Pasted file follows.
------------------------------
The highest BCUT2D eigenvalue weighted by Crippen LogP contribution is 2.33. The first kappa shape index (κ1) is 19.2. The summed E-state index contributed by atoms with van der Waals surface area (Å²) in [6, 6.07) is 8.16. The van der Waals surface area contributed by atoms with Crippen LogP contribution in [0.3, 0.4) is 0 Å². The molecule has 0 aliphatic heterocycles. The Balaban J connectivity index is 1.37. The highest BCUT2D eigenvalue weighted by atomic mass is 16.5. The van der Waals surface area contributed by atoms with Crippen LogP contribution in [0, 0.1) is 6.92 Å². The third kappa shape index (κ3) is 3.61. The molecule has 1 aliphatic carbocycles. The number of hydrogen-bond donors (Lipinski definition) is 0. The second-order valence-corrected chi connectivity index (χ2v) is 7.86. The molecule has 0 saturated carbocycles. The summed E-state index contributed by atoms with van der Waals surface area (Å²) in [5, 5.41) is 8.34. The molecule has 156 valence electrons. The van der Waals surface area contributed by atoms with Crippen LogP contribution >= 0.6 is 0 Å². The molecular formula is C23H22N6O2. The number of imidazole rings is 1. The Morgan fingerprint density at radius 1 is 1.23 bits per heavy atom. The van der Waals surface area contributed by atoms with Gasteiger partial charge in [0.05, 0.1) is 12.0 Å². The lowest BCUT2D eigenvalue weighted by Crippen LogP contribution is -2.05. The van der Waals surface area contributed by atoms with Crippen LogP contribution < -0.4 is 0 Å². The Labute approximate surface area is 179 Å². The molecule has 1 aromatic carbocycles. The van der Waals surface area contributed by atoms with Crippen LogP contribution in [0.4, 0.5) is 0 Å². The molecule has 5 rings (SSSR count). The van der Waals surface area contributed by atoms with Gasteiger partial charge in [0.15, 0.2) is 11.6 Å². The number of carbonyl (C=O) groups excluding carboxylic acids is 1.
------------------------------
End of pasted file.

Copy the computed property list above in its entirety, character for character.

The highest BCUT2D eigenvalue weighted by Crippen LogP contribution is 2.33. The first kappa shape index (κ1) is 19.2. The summed E-state index contributed by atoms with van der Waals surface area (Å²) in [6, 6.07) is 8.16. The van der Waals surface area contributed by atoms with Crippen LogP contribution in [0.3, 0.4) is 0 Å². The molecule has 0 aliphatic heterocycles. The Balaban J connectivity index is 1.37. The highest BCUT2D eigenvalue weighted by atomic mass is 16.5. The van der Waals surface area contributed by atoms with Crippen LogP contribution in [0, 0.1) is 6.92 Å². The third kappa shape index (κ3) is 3.61. The molecule has 1 aliphatic carbocycles. The number of hydrogen-bond donors (Lipinski definition) is 0. The second-order valence-corrected chi connectivity index (χ2v) is 7.86. The molecule has 0 saturated carbocycles. The summed E-state index contributed by atoms with van der Waals surface area (Å²) in [5, 5.41) is 8.34. The molecule has 156 valence electrons. The van der Waals surface area contributed by atoms with Crippen LogP contribution >= 0.6 is 0 Å². The molecular formula is C23H22N6O2. The number of imidazole rings is 1. The Morgan fingerprint density at radius 1 is 1.23 bits per heavy atom. The van der Waals surface area contributed by atoms with Gasteiger partial charge in [0.05, 0.1) is 12.0 Å². The lowest BCUT2D eigenvalue weighted by Crippen LogP contribution is -2.05. The van der Waals surface area contributed by atoms with Crippen LogP contribution < -0.4 is 0 Å². The Labute approximate surface area is 179 Å². The molecule has 1 aromatic carbocycles. The van der Waals surface area contributed by atoms with Crippen LogP contribution in [0.4, 0.5) is 0 Å². The molecule has 5 rings (SSSR count). The van der Waals surface area contributed by atoms with Gasteiger partial charge in [0.15, 0.2) is 11.6 Å². The number of carbonyl (C=O) groups excluding carboxylic acids is 1.